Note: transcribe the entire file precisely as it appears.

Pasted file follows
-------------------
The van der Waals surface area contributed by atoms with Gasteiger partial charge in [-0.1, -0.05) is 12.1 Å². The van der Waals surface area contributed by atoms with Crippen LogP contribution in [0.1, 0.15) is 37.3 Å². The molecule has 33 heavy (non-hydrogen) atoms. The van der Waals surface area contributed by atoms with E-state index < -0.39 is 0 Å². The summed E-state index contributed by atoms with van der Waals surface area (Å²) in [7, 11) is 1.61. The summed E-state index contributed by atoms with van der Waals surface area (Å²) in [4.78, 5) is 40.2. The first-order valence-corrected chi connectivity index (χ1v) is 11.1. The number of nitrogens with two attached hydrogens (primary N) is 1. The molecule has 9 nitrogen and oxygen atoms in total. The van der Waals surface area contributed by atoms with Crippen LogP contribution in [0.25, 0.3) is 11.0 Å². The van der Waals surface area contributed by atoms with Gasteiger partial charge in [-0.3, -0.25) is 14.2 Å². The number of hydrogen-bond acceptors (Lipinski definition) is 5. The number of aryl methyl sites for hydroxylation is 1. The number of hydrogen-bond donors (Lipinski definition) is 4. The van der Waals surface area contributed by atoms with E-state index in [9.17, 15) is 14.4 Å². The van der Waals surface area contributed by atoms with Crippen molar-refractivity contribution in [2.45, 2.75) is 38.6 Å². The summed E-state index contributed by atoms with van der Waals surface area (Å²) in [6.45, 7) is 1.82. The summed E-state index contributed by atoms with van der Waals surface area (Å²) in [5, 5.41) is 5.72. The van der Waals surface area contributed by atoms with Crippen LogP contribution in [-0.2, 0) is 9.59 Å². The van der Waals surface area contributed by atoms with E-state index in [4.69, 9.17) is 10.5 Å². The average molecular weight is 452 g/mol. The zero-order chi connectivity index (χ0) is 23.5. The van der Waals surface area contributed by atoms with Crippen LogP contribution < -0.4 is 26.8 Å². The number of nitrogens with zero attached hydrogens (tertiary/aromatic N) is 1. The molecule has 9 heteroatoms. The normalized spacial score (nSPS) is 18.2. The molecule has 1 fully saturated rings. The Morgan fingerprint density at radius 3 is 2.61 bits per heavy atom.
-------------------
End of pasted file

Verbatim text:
The van der Waals surface area contributed by atoms with Gasteiger partial charge in [-0.1, -0.05) is 12.1 Å². The van der Waals surface area contributed by atoms with Crippen LogP contribution in [0.1, 0.15) is 37.3 Å². The molecule has 33 heavy (non-hydrogen) atoms. The van der Waals surface area contributed by atoms with E-state index < -0.39 is 0 Å². The summed E-state index contributed by atoms with van der Waals surface area (Å²) in [7, 11) is 1.61. The summed E-state index contributed by atoms with van der Waals surface area (Å²) in [4.78, 5) is 40.2. The first-order valence-corrected chi connectivity index (χ1v) is 11.1. The number of nitrogens with two attached hydrogens (primary N) is 1. The molecule has 9 nitrogen and oxygen atoms in total. The van der Waals surface area contributed by atoms with Crippen LogP contribution in [0.25, 0.3) is 11.0 Å². The van der Waals surface area contributed by atoms with Gasteiger partial charge in [-0.3, -0.25) is 14.2 Å². The number of hydrogen-bond acceptors (Lipinski definition) is 5. The number of aryl methyl sites for hydroxylation is 1. The number of hydrogen-bond donors (Lipinski definition) is 4. The van der Waals surface area contributed by atoms with E-state index in [9.17, 15) is 14.4 Å². The van der Waals surface area contributed by atoms with Crippen molar-refractivity contribution in [2.45, 2.75) is 38.6 Å². The summed E-state index contributed by atoms with van der Waals surface area (Å²) in [6.45, 7) is 1.82. The summed E-state index contributed by atoms with van der Waals surface area (Å²) in [5, 5.41) is 5.72. The van der Waals surface area contributed by atoms with Crippen LogP contribution in [-0.2, 0) is 9.59 Å². The van der Waals surface area contributed by atoms with E-state index in [4.69, 9.17) is 10.5 Å². The average molecular weight is 452 g/mol. The zero-order chi connectivity index (χ0) is 23.5. The van der Waals surface area contributed by atoms with Crippen LogP contribution < -0.4 is 26.8 Å². The number of nitrogens with zero attached hydrogens (tertiary/aromatic N) is 1. The molecule has 9 heteroatoms. The normalized spacial score (nSPS) is 18.2. The molecule has 1 fully saturated rings. The Morgan fingerprint density at radius 3 is 2.61 bits per heavy atom.